Creatine exploded onto the scene in the late 1990s as athletes from every power-based sporting code clamoured to get this new “wonder” supplement. There was no doubting its effects as increases in size, strength, recovery and endurance were guaranteed from a product available from store shelves.
Nowadays creatine is no longer as revered, but it should still be a staple in every serious gym-goer’s and athlete’s supplement plan, because it works. The supplement has also undergone an evolution, evolving from the basic monohydrate and phosphagen products of old with a number of different forms now available that claim to be more effective.
What it does…
Creatine, a naturally occurring organic acid, is naturally produced in the kidneys from the amino acids glycine, L-arginine, and L-methionine, which means it is not an essential nutrient. These substances are mainly derived from meat and are then synthesised into creatine. It’s main role is energy production through our primary Adenosine Triphosphate-Phosphocreatine (ATP-PCr) energy system, which happens in the mitochondria of cells, most commonly muscle cells. This source of concentrated energy fuels the intense and powerful muscle contractions that last only a few seconds. Anything longer than 10 seconds and the body reverts to glycogen as it’s main fuel fuel source.
The energy is produced through a cyclical process – energy is released when ATP loses a phosphate and is converted into Adenosine Diphosphate (ADP). The ATP/PCr system then rapidly resynthesises ATP from ADP by adding a phosphate molecule taken from the phosphocreatine from the creatine stored in muscle cells. This allows the reactions that release energy to continue. There is, of course, a limited amount of diet-derived creatine stored in muscle cells, which is where creatine supplementation delivers its benefit. Supplementing with creatine increases muscle stores by up to 20% according to available studies.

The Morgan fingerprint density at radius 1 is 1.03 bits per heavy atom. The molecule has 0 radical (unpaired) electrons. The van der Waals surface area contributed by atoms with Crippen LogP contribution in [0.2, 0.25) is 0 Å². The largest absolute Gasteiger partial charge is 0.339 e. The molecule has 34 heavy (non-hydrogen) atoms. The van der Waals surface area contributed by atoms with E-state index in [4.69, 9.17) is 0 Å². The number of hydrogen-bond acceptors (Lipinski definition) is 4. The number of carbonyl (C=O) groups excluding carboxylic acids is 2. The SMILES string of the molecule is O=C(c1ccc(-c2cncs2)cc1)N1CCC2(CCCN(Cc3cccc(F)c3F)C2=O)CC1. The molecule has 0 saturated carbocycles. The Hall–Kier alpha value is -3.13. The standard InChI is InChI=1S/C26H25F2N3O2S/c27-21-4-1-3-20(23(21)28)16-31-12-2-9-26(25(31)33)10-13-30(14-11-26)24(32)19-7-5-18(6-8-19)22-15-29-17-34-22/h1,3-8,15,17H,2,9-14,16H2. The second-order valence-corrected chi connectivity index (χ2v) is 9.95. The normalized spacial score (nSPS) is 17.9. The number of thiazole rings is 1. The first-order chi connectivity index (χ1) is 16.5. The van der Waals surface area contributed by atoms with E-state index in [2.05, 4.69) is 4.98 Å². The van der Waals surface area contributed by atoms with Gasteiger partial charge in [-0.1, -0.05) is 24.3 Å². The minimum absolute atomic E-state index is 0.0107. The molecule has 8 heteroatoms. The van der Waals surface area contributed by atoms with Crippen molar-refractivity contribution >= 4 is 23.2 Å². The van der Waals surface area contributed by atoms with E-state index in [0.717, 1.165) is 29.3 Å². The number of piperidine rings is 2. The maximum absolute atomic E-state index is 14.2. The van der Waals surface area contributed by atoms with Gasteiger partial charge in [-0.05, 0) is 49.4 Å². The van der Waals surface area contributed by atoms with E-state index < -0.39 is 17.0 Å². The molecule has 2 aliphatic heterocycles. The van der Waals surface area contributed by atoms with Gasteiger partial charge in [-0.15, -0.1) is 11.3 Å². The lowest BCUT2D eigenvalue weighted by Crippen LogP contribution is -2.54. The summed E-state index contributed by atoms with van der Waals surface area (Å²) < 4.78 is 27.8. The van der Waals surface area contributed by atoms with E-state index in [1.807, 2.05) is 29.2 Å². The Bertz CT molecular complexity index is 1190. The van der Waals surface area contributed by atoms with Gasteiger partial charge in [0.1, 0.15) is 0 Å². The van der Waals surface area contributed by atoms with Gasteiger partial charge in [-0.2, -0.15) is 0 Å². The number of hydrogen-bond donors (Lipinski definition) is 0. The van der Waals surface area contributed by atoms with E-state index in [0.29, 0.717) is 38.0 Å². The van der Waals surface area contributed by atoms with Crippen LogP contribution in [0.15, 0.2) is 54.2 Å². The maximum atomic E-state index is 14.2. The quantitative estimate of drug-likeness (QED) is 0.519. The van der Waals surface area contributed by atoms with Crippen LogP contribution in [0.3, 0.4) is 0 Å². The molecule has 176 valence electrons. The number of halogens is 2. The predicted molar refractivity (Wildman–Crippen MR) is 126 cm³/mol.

This increases the muscle’s ability to resynthesize ATP from ADP, which increases endurance and produces more forceful contractions, ultimately increasing strength and power. This allows you to lift heavier weights with higher volume, which boosts the anabolic adaptive response to training. This is the reason why creatine is said to aid muscle gain, rather than having any direct effect on muscle tissue.
Types of creatine to consider:
The most common form of creatine available. It is still considered by many to be the most effective. It’s basically creatine (88%) bound with water (12%).
Generally considered to have higher absorption rates as it’s able to permeate the cell membrane more effectively. It also has a longer serum half-life than monohydrate and is less likely to result in bloat and water retention. It’s either esterified with alcohol methanol to form creatine methyl ester or ethanol to form creatine ethyl ester. Creatine non-responders tend to have more success with this type of supplement.
Delivers a more water soluble form of creatine, which dissolves easily in a solution. Only offers 400mg/g of creatine, whereas monohydrate offers 880mg.
Designed to deliver the exact form of creatine required by the ATP-PCr energy system. Delivers 623mg/g of creatine.
Formed when one malic acid molecule binds to three creatine monohydrate molecules to create a greater water-binding affinity to limit the rate at which it’s converted into creatine and excreted by the kidneys. Generally the most expensive form of creatine.
Reportedly 59 times more soluble in water than creatine monohydrate, which means that lower doses are required to achieve the same concentrations.
There are various ways to take creatine. This includes the common powder form, which is mixed into a drink, ideally a high-GI carbohydrate source to improve absorption, into a water solution, or as a capsule.